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Communicating Europe

Journals and European Integration 1939–1979

Daniele Pasquinucci, Daniela Preda and Luciano Tosi

This volume is dedicated to the debate on European unification developed between the end of World War II and 1979 in two types of magazines. The first type of magazines are those not exclusively dedicated to the «European» themes, but particularly significant for the impact they had in the cultural-political debate and in the concrete unfolding of the process of European integration; while the second type are militant magazines, belonging to the European and federalist area, whose proactive role was fundamental both for the theoretical elaboration of the ideas as the basis of the future of the European continent, and for the practical propaganda. All these publications contributed in different ways to the spread of knowledge of European integration, of its implications and of its political, social and economic consequences. No less important – and this is the third type of journals taken into consideration in the book – has been the birth and development of magazines directly sponsored by the Community institutions, whose action was framed within a real «European communication», made by the EC institutions, particularly the Commission in Brussels, since their origins.
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Risorgimento liberale and Europe. The “United Europe” Debate on PLI’s House Organ (1943-1948): Gerardo Nicolosi

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Risorgimento liberale and Europe. The “United Europe” Debate on PLI’s House Organ (1943-1948)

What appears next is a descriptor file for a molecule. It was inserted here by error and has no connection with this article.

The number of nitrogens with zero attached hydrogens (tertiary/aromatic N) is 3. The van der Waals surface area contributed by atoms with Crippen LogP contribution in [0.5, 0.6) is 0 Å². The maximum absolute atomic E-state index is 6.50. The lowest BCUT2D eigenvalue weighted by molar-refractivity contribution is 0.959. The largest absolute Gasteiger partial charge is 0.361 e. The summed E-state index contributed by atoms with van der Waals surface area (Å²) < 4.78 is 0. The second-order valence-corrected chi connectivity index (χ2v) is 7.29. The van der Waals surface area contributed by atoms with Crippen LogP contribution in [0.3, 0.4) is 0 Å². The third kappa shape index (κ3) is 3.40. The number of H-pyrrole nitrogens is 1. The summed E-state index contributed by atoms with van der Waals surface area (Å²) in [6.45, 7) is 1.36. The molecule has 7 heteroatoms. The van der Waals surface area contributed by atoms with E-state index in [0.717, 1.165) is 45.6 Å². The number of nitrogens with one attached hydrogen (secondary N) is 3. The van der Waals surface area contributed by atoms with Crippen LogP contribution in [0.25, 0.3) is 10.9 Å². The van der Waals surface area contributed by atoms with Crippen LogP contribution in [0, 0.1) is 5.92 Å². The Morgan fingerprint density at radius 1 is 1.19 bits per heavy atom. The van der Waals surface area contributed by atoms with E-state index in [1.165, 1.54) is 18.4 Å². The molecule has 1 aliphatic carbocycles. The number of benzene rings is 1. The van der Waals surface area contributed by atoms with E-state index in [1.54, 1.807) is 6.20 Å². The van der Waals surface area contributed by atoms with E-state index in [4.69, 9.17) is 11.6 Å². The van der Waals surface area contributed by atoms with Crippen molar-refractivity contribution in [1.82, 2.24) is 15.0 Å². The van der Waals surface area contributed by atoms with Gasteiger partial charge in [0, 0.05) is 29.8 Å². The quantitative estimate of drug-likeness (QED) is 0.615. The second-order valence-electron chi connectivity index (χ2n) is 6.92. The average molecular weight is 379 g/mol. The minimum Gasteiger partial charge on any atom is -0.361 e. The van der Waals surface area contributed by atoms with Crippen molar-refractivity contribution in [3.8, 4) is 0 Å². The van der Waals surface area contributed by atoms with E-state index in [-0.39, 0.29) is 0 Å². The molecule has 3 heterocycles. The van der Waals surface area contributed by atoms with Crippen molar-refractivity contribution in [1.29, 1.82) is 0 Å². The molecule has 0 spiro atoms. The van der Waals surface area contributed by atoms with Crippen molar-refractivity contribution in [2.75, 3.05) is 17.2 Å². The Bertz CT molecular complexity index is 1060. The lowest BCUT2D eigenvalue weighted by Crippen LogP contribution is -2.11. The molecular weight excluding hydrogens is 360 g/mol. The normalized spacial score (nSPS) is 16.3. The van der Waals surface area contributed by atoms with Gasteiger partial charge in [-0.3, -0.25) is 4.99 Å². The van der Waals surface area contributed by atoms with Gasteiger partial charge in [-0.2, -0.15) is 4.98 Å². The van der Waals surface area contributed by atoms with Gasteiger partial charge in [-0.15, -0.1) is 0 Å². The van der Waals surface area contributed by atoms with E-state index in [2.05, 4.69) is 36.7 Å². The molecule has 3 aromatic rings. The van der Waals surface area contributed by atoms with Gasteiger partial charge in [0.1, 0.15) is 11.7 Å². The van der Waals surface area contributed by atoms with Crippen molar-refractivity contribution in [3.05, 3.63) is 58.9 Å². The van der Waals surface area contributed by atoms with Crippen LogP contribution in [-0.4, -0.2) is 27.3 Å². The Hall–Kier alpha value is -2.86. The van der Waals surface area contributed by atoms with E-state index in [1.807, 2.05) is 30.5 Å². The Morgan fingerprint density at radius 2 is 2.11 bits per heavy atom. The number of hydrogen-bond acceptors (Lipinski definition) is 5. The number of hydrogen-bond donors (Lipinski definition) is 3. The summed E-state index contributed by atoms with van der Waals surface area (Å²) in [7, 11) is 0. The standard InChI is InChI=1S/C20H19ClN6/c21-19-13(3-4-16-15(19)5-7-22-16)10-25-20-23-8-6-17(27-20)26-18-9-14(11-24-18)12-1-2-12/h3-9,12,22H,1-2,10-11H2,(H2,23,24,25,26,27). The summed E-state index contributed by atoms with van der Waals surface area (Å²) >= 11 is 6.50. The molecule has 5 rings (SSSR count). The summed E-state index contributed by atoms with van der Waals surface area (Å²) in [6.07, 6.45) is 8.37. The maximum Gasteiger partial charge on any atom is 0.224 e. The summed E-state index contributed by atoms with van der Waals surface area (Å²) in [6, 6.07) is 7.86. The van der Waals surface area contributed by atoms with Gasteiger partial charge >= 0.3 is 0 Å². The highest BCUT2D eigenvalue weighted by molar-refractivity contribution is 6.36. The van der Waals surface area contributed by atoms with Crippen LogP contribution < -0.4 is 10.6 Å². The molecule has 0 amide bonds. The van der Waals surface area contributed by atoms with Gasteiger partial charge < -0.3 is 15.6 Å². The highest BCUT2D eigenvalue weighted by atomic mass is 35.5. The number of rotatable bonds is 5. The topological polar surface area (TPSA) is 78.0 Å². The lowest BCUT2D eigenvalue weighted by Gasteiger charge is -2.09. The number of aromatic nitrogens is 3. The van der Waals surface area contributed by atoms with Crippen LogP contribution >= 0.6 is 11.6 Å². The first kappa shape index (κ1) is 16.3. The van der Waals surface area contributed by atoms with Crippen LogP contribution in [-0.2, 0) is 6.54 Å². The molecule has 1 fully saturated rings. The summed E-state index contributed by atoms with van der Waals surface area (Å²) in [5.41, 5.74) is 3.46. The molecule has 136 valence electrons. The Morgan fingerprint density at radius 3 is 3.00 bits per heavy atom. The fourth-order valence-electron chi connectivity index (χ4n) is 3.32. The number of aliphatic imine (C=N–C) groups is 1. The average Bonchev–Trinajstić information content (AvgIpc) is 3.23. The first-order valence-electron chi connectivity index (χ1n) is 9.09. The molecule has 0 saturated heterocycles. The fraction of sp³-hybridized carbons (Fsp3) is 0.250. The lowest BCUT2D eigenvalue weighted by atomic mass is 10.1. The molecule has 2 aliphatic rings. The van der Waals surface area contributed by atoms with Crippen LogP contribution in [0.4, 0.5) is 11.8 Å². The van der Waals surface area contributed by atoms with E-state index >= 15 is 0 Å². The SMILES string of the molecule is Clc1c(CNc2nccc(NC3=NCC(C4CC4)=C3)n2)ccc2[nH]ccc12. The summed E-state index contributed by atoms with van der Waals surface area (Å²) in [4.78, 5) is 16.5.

Gerardo NICOLOSI

Introduction

The primary objective of this essay is rooted in the intricacy and complexity of the Europeanist debate on Risorgimento liberale, the official press organization linked to the re-formed PLI whose clandestine rise is dated back to the days following the 25th of July after Leone Cattani’s suggestion, edited by Mario Pannunzio until December 1947 and later by Manlio Lupinacci and Vittorio Zincone which shut down in October 1948. It is a newspaper to which, until a few years ago, was paid little attention by historiography. Despite the connection with a CLN’s actively related political party and despite the words expressed by a “Father of the Republic” such as Leo Valiani directed at defining it as the greatest newspaper of the liberation’s fight period, in the Einaudi’s Dizionario della Resistenza, published in 2001, to the heading “Clandestine press” the PLI’s organization was not even mentioned.1 It is also worth to highlight that the PLI’s press reached its circulation record of 50.000 copies only in the city of Rome. Despite in the early stages the newspaper could not cope with a ← 517 | 518 → periodical publication due to limited-budget issues, it was always capable of maintaining a stable standard of daily periodicity throughout its existence. The newspaper took its roots in the milieu associated with the Movimento Liberale Italiano, through which the Italian liberals undertook a process of redeployment.2 The paper...

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